The World Health Organization on Friday declared Pakistan's troubled northwestern city of Peshawar as the world's "largest reservoir" of polio and called for urgent action to boost vaccination.
Almost every polio case in 2013 in Pakistan, one of only three countries where the crippling disease remains endemic, could be linked genetically to strains of the virus circulating in Peshawar, said the WHO.
Khyber Pakhtunkhwa province, of which Peshawar is the capital, and adjoining tribal districts where Taliban and Al-Qaeda linked militants have hideouts are particular polio hotspots.
Efforts to stamp out the disease have been hampered by opposition from militant groups, who see vaccination campaigns as cover for espionage, as well as long-running rumours about the drops causing infertility.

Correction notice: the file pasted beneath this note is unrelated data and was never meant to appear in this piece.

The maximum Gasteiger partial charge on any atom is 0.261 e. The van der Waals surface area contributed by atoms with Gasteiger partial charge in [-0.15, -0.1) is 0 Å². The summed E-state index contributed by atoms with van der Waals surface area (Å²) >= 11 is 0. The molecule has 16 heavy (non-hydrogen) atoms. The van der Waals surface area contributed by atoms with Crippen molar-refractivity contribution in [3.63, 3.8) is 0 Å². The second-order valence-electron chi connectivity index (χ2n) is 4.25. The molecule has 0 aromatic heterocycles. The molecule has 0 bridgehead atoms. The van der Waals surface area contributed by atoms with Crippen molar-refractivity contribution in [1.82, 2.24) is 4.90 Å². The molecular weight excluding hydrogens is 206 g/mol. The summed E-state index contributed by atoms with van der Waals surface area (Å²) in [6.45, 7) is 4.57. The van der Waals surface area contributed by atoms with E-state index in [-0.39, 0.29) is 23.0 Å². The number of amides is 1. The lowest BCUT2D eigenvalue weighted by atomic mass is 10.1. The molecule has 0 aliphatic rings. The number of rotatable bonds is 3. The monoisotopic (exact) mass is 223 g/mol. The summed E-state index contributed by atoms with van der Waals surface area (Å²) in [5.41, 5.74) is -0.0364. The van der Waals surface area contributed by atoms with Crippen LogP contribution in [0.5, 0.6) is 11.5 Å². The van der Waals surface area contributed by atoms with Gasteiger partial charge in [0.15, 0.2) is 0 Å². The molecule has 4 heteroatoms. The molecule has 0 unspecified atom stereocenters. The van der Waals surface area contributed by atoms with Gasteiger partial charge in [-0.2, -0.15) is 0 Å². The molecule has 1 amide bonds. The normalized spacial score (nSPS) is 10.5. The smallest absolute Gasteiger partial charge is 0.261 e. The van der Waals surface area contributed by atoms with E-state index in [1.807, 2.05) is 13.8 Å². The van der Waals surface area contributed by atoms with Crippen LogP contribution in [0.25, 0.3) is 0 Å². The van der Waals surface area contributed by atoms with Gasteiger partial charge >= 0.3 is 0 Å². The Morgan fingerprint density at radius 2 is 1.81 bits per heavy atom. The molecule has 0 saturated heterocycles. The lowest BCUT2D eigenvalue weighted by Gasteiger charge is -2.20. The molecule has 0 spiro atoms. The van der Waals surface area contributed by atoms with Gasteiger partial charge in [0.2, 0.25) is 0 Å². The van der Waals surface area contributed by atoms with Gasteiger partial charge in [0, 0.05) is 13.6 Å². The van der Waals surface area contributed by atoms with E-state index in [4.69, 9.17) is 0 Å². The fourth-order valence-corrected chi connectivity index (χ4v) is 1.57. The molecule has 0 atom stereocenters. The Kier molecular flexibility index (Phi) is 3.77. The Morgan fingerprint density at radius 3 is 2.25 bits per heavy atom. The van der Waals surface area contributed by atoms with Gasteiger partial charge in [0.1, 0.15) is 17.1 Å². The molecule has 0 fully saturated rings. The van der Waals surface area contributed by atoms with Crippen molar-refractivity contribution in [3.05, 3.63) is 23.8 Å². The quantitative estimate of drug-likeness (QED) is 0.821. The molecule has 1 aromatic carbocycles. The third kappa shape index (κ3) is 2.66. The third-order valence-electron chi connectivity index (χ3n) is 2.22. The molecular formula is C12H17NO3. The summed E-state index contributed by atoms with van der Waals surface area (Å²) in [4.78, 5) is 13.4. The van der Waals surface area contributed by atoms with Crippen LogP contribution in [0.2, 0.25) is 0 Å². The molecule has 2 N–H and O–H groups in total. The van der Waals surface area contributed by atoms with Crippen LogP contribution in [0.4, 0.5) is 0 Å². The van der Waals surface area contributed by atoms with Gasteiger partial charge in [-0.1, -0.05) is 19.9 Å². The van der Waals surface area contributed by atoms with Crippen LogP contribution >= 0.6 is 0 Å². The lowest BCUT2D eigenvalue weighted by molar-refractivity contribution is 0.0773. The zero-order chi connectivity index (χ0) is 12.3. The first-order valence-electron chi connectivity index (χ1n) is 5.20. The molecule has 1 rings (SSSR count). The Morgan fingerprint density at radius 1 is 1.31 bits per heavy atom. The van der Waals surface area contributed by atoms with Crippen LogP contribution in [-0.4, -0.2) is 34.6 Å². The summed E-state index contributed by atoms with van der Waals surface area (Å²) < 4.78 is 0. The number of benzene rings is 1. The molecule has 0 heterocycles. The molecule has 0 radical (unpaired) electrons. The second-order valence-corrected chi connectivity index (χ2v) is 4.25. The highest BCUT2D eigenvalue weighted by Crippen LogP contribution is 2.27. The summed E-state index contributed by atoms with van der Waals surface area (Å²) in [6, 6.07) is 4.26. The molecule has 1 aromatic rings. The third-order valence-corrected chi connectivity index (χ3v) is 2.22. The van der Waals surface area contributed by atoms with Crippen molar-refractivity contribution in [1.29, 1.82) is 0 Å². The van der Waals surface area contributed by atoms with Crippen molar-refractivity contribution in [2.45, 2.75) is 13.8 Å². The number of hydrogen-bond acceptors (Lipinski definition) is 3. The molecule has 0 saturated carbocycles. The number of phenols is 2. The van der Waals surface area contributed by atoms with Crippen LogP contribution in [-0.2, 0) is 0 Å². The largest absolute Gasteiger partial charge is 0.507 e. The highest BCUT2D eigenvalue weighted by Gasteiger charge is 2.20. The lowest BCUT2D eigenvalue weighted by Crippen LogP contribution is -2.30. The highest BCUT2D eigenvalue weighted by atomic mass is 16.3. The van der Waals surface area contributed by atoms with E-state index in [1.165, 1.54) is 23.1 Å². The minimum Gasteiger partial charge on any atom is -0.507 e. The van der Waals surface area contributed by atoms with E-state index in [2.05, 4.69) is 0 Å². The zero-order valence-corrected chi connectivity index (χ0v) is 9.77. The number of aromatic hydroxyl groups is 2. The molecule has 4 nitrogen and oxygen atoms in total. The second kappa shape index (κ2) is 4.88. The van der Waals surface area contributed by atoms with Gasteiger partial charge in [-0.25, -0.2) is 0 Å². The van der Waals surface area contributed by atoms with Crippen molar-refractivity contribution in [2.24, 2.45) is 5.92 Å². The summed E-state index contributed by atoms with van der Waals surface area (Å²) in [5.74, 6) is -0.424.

"With more than 90 percent of the current polio cases in the country genetically linked to Peshawar, the (city) is now the largest reservoir of endemic poliovirus in the world," the WHO said in a statement.
Polio is also endemic in Afghanistan and Nigeria, but of the three countries only Pakistan saw a rise in cases from 2012 to 2013, said the global health body.
Tests have found that 83 out of the 91 polio cases in Pakistan last year were genetically linked to strains in Peshawar, while 12 out of 13 cases reported in Afghanistan were also linked.